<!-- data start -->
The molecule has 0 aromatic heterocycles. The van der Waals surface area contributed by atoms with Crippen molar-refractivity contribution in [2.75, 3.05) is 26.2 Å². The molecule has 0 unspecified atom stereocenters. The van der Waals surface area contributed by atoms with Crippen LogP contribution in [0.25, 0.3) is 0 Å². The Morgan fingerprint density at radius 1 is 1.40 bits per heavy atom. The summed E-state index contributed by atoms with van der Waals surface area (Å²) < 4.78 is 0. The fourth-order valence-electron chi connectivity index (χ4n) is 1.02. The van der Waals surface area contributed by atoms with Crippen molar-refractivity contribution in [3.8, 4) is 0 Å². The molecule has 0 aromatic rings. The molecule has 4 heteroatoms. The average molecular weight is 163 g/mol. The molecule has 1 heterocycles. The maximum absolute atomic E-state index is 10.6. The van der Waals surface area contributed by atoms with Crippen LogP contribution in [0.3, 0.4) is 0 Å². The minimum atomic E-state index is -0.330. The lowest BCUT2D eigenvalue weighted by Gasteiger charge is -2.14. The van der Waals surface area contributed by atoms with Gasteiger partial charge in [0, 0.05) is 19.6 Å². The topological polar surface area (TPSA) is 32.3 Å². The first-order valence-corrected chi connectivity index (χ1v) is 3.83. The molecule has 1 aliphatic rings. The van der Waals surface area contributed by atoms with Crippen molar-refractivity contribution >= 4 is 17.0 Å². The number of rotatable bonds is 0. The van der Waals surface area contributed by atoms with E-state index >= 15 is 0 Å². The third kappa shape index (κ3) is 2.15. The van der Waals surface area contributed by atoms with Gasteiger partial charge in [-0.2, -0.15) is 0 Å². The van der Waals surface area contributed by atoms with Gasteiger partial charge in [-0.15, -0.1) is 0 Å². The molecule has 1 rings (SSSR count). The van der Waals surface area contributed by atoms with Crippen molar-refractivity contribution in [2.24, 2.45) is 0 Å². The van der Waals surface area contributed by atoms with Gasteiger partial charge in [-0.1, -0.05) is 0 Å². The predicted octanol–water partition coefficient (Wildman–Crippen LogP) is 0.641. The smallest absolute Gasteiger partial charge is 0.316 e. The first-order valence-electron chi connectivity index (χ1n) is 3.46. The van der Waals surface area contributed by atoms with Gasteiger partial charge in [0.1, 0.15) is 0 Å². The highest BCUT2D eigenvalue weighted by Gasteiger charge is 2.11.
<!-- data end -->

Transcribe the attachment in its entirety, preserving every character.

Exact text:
The molecule has 0 aromatic heterocycles. The van der Waals surface area contributed by atoms with Crippen molar-refractivity contribution in [2.75, 3.05) is 26.2 Å². The molecule has 0 unspecified atom stereocenters. The van der Waals surface area contributed by atoms with Crippen LogP contribution in [0.25, 0.3) is 0 Å². The Morgan fingerprint density at radius 1 is 1.40 bits per heavy atom. The summed E-state index contributed by atoms with van der Waals surface area (Å²) < 4.78 is 0. The fourth-order valence-electron chi connectivity index (χ4n) is 1.02. The van der Waals surface area contributed by atoms with Crippen molar-refractivity contribution in [3.8, 4) is 0 Å². The molecule has 0 aromatic rings. The molecule has 4 heteroatoms. The average molecular weight is 163 g/mol. The molecule has 1 heterocycles. The maximum absolute atomic E-state index is 10.6. The van der Waals surface area contributed by atoms with Crippen LogP contribution in [0.3, 0.4) is 0 Å². The minimum atomic E-state index is -0.330. The lowest BCUT2D eigenvalue weighted by Gasteiger charge is -2.14. The van der Waals surface area contributed by atoms with Gasteiger partial charge in [0, 0.05) is 19.6 Å². The topological polar surface area (TPSA) is 32.3 Å². The first-order valence-corrected chi connectivity index (χ1v) is 3.83. The molecule has 1 aliphatic rings. The van der Waals surface area contributed by atoms with Crippen molar-refractivity contribution >= 4 is 17.0 Å². The number of rotatable bonds is 0. The van der Waals surface area contributed by atoms with E-state index >= 15 is 0 Å². The third kappa shape index (κ3) is 2.15. The van der Waals surface area contributed by atoms with Gasteiger partial charge in [-0.2, -0.15) is 0 Å². The van der Waals surface area contributed by atoms with Gasteiger partial charge in [-0.15, -0.1) is 0 Å². The molecule has 1 rings (SSSR count). The van der Waals surface area contributed by atoms with Crippen molar-refractivity contribution in [2.24, 2.45) is 0 Å². The van der Waals surface area contributed by atoms with Gasteiger partial charge in [-0.1, -0.05) is 0 Å². The predicted octanol–water partition coefficient (Wildman–Crippen LogP) is 0.641. The smallest absolute Gasteiger partial charge is 0.316 e. The first-order valence-electron chi connectivity index (χ1n) is 3.46. The van der Waals surface area contributed by atoms with Gasteiger partial charge in [0.1, 0.15) is 0 Å². The highest BCUT2D eigenvalue weighted by Gasteiger charge is 2.11.